Wednesday, May 07, 2008

Distrust, Hedge Funds & Citigroup

It's been a rough month for Citigroup's asset management groups.

In last Tuesday's Wall Street Journal, the bank's missteps with its Falcon and ASTA/MAT hedge funds were detailed. Rather than holding low risk securities for its investors, these two Citigroup funds actually held instruments which were savaged by the recent credit crunch.

According to the Journal article, the Falcon hedge funds lost about 80 cents on the dollar for investors, who are being offered between 45 and 54 cents on the dollar, if they promise not to sue the bank.

Moreover, only aggressive lobbying on behalf of the loss-plagued customers by Sallie Krawcheck brought the settlement offer to life. Other executives at Citigroup were willing to let their customers take the entire loss, despite the bank's probably misrepresentation of the hedge funds as being less risky than they in fact were.

Citi will spend about $250MM in payments to customers to partially compensate them for losses and allow them to exit the funds.

As if that isn't bad enough for the sprawling, mismanaged finanicial titan, this weekend's Wall Street Journal disclosed that nearly all outside investors in the bank's Old Lane hedge fund, which it purchased from Vikram Pandit and his partner John Havens. According to Jenny Strasburg's article entitled "Citigroup Lets Investors Bail From Old Lane,"

"In March, Citigroup gave Old Lane's outside investors, who have claims on about $3 billion of the fund's money, permission to withdraw early as a result of changes in the fund's senior management. The biggest: Old Lane co-founder Vikram Pandit became Citigroup's chief executive in December. John Havens, another co-founder, now runs Citigroup's investment bank.

According to a securities filing made Friday, "substantially all unaffiliated investors" -- meaning those who didn't help run Old Lane or work at Citigroup -- notified the bank they wanted out. The exodus will drain about $3 billion from Old Lane, according to people familiar with the fund. Investors have to wait until July 31 to get their money back."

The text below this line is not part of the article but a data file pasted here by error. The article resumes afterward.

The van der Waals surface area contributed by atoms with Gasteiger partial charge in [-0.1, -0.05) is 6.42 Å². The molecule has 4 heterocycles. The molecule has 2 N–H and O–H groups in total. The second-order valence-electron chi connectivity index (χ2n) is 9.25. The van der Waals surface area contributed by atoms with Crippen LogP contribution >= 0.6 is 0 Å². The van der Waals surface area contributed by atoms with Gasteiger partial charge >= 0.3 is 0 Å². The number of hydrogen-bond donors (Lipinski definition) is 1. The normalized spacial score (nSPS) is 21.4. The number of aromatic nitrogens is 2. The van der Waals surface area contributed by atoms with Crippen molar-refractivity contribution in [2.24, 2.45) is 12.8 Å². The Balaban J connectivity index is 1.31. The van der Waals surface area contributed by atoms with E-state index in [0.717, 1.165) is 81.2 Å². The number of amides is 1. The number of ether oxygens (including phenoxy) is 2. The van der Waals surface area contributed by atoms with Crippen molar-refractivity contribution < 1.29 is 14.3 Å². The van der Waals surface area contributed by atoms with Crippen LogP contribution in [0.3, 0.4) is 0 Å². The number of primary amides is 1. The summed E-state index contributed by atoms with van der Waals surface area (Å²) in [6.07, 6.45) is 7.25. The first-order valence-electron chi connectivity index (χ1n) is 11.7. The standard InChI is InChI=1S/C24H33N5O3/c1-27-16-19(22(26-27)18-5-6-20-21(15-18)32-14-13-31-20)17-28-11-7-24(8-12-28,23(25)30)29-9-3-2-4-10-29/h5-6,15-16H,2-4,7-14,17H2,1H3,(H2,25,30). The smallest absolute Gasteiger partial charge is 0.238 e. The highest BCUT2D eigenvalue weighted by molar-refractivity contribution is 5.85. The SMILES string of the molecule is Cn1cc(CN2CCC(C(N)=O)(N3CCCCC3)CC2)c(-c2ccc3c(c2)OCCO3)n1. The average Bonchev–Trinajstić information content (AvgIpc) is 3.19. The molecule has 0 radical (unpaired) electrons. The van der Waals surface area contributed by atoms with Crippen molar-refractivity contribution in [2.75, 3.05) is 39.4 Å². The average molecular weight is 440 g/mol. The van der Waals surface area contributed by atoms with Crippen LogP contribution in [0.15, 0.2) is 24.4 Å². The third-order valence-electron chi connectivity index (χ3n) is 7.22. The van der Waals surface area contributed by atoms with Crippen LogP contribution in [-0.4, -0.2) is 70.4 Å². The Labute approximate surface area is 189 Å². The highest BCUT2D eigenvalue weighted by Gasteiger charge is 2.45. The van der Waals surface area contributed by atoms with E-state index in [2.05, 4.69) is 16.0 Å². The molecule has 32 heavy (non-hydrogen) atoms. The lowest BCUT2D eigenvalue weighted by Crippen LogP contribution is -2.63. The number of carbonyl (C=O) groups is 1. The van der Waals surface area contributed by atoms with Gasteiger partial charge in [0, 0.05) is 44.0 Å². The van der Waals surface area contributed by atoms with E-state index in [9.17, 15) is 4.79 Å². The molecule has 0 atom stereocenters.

Chalk up another shrewd move by non-executive Citigroup Chairman Bob Rubin, adding further luster to the record I described in this recent post. According to Ms. Strasburg, the ugly details of Rubin's hedge fund bet gone wrong include,

"After paying an estimated $800 million to acquire the hedge fund and bring in its management team last year, Citigroup last month wrote down the value of Old Lane by $202 million. Mr. Pandit got $165.2 million on a pretax basis from selling Old Lane to Citigroup, according to a securities filing in March.

Amid a string of hedge-fund blowups, Old Lane's returns weren't a disaster. But there wasn't much lure for investors to stick around. The multistrategy fund's returns are about flat since its 2006 inception, according to an investor. Founders boasted early on about raising $4 billion in less than nine months but gained little momentum after that.

In September, Citigroup closed its $2 billion Tribeca Global Investments LLC with plans to market Old Lane to bank clients as the company's flagship hedge fund. Those plans were scuttled."

This will result in Citigroup losing some $3B in assets which will be withdrawn from Old Lane, as it closes down.

Much as I prophesied in this post last year, Rubin made a colossal blunder which benefited the inexperienced hedge fund manager-cum-Citigroup CEO, Pandit. As I lampooned in that post about a fictional interview with the new Citigroup CEO,

"Pandit: And by asking me to head up alternative investments, I was able to shed any direct responsibility for Old Lane as soon as I had my picture laminated onto that Citi ID badge. Whew!

Talk about a tough business! In hedge funds, you have to perform. Back at Morgan Stanley, I always had lieutenants, or the market, or competition to blame if any of the areas under me messed up. But with a hedge fund, you're only as good as your last returns. And Old Lane's have really disappointed pretty much everybody."

Sadly, this has come true in spades. Now the original reason for bringing the ex Morgan Stanley investment banker into Citigroup has been totally discredited as an expensive mistake. What remains is Pandit's elevation into a job for which he has no obvious credentials or experience.

With management behavior like this at Citigroup- steering valued customers into too-risky hedge funds, arguing internally over compensating those customers for their losses due to the bank's misrepresentation of the funds, and buying a mediocre, untested hedge fund which has closed within two years of the purchase- its customers must wonder if the bank ever considers their long term needs and welfare.

All in all, not a good pair of outcomes for a bank in trouble across so many of its businesses.

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